Asian Vegetables

Twelve great Asian vegetables.

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Bok Choy
(Brassica rapa) Brassicaceae; also called bok choi and pak choi.

  • Attractive cabbage relatives with long, thick white stems and dark green leaves. Leaves and stems are used fresh and cooked.
  • Sow seed in early spring or fall; grow like cabbage. Space plants 8–12 in. apart in the row and 12 in. between rows. Harvest entire small heads or larger individual leaves.
  • Young bok choy is delicious in salads, sautèed, or stir-fried. Chopped bok choy leaves are excellent additions to Chinese dishes.

Chinese Okra
(Luffa acutangula and L. aegyptiaca) Cucurbitaceae; also known as luffa (loofah) and sponge gourd.

  • Young fruit, leaves, blossoms, and seeds have culinary value. Mature fruits are dried and skinned to make sponges.
  • Start seed indoors and transplant outdoors when frost danger has passed. Grow as you would other gourds. Harvest fruit when 6 in. long for eating. For sponges, allow to mature and dry on vines.
  • Immature fruits ("okra") are sweet. Use like zucchini. Can also be sliced and fried like okra, which, along with the young fruits' appearance, gives the plant its name. Luffa sponges are valued for bathing and general cleaning.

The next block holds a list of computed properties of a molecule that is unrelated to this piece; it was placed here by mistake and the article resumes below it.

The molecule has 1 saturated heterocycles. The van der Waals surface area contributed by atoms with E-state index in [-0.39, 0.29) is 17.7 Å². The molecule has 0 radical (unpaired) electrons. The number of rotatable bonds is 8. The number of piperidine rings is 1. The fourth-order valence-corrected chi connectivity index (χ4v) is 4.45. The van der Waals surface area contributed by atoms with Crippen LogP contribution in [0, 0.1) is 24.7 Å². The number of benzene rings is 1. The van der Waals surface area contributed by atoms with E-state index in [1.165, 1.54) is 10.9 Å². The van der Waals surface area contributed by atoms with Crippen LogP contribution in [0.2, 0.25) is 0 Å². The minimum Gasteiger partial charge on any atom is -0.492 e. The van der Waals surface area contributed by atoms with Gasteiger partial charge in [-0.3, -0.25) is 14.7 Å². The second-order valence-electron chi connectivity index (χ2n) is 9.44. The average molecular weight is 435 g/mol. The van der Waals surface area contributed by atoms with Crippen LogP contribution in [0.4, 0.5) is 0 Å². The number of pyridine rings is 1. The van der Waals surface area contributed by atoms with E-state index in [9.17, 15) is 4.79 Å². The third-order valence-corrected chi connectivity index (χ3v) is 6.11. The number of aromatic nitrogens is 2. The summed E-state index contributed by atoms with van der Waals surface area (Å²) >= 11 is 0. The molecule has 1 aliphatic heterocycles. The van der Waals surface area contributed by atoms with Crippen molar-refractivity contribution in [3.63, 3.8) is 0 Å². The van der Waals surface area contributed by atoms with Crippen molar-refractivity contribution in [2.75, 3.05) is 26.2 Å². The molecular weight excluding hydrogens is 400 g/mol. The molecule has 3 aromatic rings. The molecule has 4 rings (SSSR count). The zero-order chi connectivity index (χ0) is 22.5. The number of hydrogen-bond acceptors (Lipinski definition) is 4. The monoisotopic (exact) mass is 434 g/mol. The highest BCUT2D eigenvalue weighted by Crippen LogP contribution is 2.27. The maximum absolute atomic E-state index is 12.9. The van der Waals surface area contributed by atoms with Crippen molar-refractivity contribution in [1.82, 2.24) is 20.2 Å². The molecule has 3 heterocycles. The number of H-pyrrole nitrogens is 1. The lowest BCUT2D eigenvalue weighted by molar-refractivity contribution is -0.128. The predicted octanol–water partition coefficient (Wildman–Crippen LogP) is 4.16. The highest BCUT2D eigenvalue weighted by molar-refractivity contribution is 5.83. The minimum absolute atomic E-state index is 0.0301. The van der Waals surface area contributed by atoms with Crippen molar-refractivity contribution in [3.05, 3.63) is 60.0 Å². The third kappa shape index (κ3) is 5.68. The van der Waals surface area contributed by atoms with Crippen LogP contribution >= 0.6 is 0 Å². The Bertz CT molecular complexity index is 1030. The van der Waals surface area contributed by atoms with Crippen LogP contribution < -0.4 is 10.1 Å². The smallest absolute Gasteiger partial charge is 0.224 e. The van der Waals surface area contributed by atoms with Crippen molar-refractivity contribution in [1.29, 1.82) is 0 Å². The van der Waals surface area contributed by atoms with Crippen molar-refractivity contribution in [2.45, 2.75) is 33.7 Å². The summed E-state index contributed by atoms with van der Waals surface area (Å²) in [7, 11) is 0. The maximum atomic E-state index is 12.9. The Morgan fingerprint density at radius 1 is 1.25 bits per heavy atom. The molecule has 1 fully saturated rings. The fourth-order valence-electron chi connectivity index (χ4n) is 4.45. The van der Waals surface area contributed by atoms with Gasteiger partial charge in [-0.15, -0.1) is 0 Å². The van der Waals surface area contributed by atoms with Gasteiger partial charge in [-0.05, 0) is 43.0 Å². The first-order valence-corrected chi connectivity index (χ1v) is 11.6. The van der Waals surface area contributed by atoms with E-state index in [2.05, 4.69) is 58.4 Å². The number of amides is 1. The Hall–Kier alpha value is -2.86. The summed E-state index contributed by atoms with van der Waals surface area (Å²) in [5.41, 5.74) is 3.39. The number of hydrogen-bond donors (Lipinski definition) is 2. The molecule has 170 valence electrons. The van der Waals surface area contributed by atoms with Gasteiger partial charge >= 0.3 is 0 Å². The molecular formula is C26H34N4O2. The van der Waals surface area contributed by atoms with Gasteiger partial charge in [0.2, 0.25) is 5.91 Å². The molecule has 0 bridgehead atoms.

Daikon
(Raphanus sativus var. longipinnatus) Brassicaceae; also called Chinese radish.

  • Distinctively torpedo-shaped radishes in white and a wide variety of colors. Larger cultivars can reach 2 ft long and 3 in. wide. The flesh has a crisp texture and flavor.
  • Sow seed in deep, rich soil and cultivate like a common radish. Space according to cultivar. Read catalog or seed packet for best season to plant. Stores well.
  • Root adds mildly spicy flavor to salads, Chinese sauces, and stir-fried seafood. Traditionally diced and made into a sweet pickle in Korea. Steam peppery leaves or add to clear soup.
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